COVID-19

Republicans propose funding cuts to OSHA during pandemic

Meghan McCarty Carino Nov 11, 2020
Heard on: Marketplace Morning Report
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Loren Sweatt, principal deputy assistant secretary of the Occupational Safety and Health Administration, responds to questions during a House subcommittee hearing on the federal government's actions to protect workers during COVID-19 on May 28, 2020 in Washington. Rod Lamkey/Pool/AFP via Getty Images
COVID-19

Republicans propose funding cuts to OSHA during pandemic

Meghan McCarty Carino Nov 11, 2020
Loren Sweatt, principal deputy assistant secretary of the Occupational Safety and Health Administration, responds to questions during a House subcommittee hearing on the federal government's actions to protect workers during COVID-19 on May 28, 2020 in Washington. Rod Lamkey/Pool/AFP via Getty Images
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The fate of a new coronavirus relief package is still uncertain and lawmakers face a Dec. 11 deadline to come up with funding to keep the federal government open. On Tuesday, Senate Republicans unveiled a flurry of spending bills, and one cuts $11 million out of the worker safety program, Occupational Safety and Health Administration, during the pandemic.

The role of OSHA has never been so important, said Debbie Berkowitz with the National Employment Law Project.

“We know that workplace exposures are a significant driver of this pandemic,” Berkowitz said.

She said that under the Trump administration though, the agency has pulled back and is doing little enforcement. OSHA’s website says it has received more than 10,000 COVID-related complaints. The agency has issued fewer than 200 citations since the pandemic began.

“So if OSHA doesn’t act, if OSHA doesn’t inspect, there is nothing,” Berkowitz said. “Workers do not have the right to sue an employer under the OSHA law.”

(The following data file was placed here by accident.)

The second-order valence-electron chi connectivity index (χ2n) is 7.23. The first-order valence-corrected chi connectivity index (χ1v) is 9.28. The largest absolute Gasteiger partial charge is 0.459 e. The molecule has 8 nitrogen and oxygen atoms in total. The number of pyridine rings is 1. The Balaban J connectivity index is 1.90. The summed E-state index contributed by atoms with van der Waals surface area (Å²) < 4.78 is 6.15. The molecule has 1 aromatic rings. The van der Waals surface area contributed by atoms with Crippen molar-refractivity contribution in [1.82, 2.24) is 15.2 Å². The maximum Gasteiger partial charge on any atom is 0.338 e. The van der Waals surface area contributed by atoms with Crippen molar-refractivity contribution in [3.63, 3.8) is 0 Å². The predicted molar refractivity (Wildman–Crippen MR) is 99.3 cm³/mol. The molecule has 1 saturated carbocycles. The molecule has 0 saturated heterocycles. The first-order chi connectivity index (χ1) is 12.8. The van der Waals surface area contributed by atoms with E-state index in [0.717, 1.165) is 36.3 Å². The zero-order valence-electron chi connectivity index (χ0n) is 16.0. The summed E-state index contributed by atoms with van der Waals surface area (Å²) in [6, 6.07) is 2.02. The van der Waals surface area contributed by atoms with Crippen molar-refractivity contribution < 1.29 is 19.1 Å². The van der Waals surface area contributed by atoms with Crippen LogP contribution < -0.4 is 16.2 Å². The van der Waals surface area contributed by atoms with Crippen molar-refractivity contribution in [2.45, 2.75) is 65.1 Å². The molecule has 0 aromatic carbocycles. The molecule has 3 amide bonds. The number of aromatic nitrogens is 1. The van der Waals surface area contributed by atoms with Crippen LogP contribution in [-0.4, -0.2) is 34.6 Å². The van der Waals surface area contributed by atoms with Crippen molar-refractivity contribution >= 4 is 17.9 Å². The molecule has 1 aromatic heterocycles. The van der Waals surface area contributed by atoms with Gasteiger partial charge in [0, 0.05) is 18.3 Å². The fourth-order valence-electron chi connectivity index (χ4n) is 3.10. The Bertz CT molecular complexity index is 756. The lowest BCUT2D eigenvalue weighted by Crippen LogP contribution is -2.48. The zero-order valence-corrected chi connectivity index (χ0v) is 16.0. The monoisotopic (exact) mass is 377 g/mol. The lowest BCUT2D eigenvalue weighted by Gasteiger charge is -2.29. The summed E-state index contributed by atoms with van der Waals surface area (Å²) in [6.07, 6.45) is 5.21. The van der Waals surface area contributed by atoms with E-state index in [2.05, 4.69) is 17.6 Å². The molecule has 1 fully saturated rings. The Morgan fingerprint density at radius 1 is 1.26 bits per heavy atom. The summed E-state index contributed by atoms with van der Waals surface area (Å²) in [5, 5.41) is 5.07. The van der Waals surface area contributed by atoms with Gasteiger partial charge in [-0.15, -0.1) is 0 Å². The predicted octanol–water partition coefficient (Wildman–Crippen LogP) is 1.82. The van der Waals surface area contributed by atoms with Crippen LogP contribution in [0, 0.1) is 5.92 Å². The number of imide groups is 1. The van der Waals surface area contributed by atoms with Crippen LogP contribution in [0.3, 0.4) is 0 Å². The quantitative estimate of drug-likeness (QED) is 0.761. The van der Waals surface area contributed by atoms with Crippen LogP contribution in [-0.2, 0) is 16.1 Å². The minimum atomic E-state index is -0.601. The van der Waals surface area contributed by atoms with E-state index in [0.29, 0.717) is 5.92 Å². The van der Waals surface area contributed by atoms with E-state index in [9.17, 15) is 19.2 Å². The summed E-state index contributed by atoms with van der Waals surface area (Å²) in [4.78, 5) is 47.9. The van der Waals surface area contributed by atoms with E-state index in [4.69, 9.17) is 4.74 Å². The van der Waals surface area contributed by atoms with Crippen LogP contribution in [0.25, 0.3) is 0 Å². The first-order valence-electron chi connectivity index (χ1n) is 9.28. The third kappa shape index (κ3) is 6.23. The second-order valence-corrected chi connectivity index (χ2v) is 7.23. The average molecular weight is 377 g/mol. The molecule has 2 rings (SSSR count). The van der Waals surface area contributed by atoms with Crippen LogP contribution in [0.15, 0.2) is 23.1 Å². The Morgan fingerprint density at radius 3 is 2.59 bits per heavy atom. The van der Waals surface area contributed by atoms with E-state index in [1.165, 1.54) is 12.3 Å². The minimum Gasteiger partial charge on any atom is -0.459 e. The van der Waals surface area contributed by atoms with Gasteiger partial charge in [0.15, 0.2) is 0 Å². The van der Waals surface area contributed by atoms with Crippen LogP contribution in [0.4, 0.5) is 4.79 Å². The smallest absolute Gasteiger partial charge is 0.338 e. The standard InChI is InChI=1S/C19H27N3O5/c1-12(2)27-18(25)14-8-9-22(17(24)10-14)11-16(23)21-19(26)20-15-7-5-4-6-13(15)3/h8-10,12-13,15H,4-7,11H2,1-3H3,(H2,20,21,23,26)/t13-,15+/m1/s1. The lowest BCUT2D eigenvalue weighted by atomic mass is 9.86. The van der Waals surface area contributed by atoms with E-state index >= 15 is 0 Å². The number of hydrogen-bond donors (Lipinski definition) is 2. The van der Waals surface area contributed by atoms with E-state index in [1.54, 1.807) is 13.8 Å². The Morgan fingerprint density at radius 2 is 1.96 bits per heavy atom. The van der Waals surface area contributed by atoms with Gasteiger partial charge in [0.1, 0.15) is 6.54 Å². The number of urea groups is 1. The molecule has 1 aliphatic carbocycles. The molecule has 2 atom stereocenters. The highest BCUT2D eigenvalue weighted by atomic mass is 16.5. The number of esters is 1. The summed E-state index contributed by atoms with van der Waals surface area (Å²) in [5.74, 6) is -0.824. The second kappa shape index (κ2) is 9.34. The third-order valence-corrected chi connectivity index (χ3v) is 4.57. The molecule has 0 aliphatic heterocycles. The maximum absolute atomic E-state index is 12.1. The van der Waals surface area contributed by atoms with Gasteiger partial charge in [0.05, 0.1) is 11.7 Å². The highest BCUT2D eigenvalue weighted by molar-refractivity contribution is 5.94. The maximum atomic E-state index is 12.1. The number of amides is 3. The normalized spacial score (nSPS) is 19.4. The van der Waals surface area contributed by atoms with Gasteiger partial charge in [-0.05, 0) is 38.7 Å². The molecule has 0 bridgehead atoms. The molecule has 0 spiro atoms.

She expects under the leadership of President-elect Joe Biden the agency will become more aggressive. But that would take more resources, said James Brudney, an employment law professor at Fordham University.

“A more substantial and visible enforcement presence would be very helpful,” Brudney said.

OSHA says with its state partners it has 2,100 inspectors responsible for the safety of 130 million workers.

COVID-19 Economy FAQs

Are states ready to roll out COVID-19 vaccines?

Claire Hannan, executive director of the nonprofit Association of Immunization Managers, which represents state health officials, said states have been making good progress in their preparations. And we could have several vaccines pretty soon. But states still need more funding, she said. Hannan doesn’t think a lack of additional funding would hold up distribution initially, but it could cause problems down the road. “It’s really worrisome that Congress may not pass funding or that there’s information circulating saying that states don’t need additional funding,” she said.

How is the service industry dealing with the return of coronavirus restrictions?

Without another round of something like the Paycheck Protection Program, which kept a lot of businesses afloat during the pandemic’s early stages, the outlook is bleak for places like restaurants. Some in the San Francisco Bay Area, for example, only got one week of indoor dining back before cases rose and restrictions went back into effect. Restaurant owners are revamping their business models in an effort to survive while waiting to see if they’ll be able to get more aid.

How are hospitals handling the nationwide surge in COVID-19 cases?

As the pandemic surges and more medical professionals themselves are coming down with COVID, nearly 1 in 5 hospitals in the country report having a critical shortage of staff, according to data from the Department of Health and Human Services. One of the knock-on effects of staff shortages is that people who have other medical needs are being asked to wait.

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